Earlier this week, an email list I belong to asked subscribers for their top 10 songs of all time. Though mine change like the weather, here’s what I entered (in no particular order):
“Rag Doll,” The Four Seasons (1964)
The story goes that co-writer Bob Gaudio was inspired by a waif who cleaned his windshield at a traffic light on Manhattan’s West Side Highway, and all he had to give her was a $5 bill (or a $20 in some tellings). The look on her face stayed with him as he wrote this song. Ironically, this most soaring of Four Seasons songs was recorded in a shitty demo studio. I want to bottle Frankie Valli’s final notes and take them with me whenever the sky is gray.
“Heart Like a Wheel,” Kate & Anna McGarrigle (1976)
There have been many songs written about broken hearts, but few have sounded so raw, forlorn and fragile.
“Summer in the City,” The Lovin’ Spoonful (1966)
The Lovin’ Spoonful was known for playful melodies and jug-band influences. Drum-crashing hard rock was usually not in their repertoire. Except here.
“Surf’s Up,” The Beach Boys (1971)
Having now heard the original version, from the 2011 release of “The Smile Sessions,” I’m probably partial to what Brian Wilson had in his mind in 1967. Still, on the 1971 version you still get the glorious finale.
“Got to Get You Into My Life,” The Beatles (1966)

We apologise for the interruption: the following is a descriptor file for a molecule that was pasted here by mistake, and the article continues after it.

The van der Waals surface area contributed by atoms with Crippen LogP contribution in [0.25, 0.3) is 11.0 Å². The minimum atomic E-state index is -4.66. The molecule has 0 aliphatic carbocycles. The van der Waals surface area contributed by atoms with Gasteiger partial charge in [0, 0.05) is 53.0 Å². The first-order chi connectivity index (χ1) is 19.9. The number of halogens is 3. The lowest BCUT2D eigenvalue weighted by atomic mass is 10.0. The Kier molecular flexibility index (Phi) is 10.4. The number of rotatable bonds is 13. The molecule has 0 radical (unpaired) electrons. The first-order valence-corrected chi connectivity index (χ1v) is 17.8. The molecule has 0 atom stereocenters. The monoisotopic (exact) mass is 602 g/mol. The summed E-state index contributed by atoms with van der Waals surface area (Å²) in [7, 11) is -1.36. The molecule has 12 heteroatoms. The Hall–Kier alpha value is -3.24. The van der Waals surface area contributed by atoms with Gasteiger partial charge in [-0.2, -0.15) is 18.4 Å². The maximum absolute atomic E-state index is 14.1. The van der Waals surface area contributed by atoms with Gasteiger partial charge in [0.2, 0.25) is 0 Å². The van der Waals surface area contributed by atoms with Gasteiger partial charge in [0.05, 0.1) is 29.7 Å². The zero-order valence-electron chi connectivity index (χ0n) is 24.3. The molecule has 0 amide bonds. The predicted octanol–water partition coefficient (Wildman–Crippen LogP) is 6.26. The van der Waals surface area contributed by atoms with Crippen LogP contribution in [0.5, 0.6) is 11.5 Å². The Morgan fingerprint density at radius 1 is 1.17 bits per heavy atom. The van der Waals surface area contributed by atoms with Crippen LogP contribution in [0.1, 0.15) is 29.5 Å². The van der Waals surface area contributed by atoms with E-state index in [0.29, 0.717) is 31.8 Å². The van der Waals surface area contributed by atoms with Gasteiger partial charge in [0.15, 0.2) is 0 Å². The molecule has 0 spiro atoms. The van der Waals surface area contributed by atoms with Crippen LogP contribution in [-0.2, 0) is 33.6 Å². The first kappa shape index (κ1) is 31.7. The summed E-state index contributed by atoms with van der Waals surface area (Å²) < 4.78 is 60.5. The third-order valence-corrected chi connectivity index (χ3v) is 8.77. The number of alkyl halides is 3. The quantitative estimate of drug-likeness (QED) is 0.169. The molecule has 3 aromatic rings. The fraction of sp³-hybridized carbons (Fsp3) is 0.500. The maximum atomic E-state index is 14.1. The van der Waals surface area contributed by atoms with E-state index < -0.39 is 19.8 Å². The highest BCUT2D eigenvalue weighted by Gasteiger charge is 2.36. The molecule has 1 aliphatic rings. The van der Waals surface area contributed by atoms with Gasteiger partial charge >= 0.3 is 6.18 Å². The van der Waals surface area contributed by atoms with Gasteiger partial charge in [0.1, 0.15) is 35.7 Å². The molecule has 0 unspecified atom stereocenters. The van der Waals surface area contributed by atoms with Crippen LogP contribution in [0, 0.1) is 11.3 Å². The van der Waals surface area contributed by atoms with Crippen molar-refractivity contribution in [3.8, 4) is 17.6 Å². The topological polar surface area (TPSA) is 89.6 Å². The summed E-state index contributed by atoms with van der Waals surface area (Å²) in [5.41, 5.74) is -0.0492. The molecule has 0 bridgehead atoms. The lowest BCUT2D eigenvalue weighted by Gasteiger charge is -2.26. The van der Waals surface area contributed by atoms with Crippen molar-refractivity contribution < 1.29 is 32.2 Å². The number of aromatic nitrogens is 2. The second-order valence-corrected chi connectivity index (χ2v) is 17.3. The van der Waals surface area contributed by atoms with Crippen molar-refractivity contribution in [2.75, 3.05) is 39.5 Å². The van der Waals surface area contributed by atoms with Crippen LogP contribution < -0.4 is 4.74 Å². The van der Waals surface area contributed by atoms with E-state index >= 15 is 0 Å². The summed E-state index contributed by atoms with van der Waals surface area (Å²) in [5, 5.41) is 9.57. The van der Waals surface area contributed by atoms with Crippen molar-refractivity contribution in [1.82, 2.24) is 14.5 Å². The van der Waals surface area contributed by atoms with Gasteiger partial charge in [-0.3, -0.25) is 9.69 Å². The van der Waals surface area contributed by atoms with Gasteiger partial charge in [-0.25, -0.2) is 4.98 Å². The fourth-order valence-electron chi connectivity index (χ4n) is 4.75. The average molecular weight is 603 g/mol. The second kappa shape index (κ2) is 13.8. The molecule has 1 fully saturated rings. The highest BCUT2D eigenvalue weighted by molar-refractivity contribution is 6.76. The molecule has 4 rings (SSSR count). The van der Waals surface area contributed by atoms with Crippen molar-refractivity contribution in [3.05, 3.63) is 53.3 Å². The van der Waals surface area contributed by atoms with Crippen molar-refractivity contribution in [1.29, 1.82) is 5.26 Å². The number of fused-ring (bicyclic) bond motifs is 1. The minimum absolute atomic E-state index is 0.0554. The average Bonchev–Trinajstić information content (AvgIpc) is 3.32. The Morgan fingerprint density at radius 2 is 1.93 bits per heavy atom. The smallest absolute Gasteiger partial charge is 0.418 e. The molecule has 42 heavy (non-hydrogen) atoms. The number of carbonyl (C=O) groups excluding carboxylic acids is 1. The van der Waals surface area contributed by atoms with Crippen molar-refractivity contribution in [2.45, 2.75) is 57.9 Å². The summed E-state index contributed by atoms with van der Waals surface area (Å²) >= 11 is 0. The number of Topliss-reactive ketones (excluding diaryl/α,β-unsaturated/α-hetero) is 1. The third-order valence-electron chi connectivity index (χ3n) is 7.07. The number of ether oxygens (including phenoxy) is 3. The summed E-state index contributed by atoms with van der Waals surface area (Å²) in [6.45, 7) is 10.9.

I probably could have made this list with 10 Beatles songs, and on another day this might not have been part of it. But on the day I was thinking about my top 10, the McCartney-written cut from “Revolver” — an “ode to pot,” he once described it — was what came to mind. I think it’s that big G chord George Harrison hits that sealed it.
“If I Were Your Woman,” Gladys Knight & the Pips (1970)
Gladys Knight not only sang about adult romance, she sounded like an adult when she sang — a little world-weary, a little desperate, a little pissed off. “You’re like a diamond / But she treats you like glass / Yet you beg her to love you / But me you don’t ask,” she practically spat. But she has her dignity. Props to writers Pam Sawyer, Gloria Jones and Clay McMurray, too.
“Brand New Cadillac,” The Clash (1979)
This is rock and roll.
“Days,” The Kinks (1968)
It’s rare for a song about a former partner to be so forgiving — especially when the singer is obviously devastated. (“The night is dark / It just brings sorrow, let it wait …”) Leave it to Ray Davies to put the forgiveness front and center and combine it with a beautiful melody.
“The Weakest Shade of Blue,” The Pernice Brothers (2003)
I know my taste is music favors the melodic over the rhythmic — and I have a different sense of a good hook than the DJ producers of today — but I’ve never been able to understand why this song wasn’t a flat-out pop hit. Damn thing has more hooks than a tackle box.
“Hold On, I’m Comin’,” Sam and Dave (1966)
Within a day, I was wondering about what I’d left off. How could I forget “That Thing You Do”? What about Lucinda Williams’ “Side of the Road”? No room for CCR? Couldn’t I have found a place for the Four Tops’ “Bernadette”?
Maybe next week.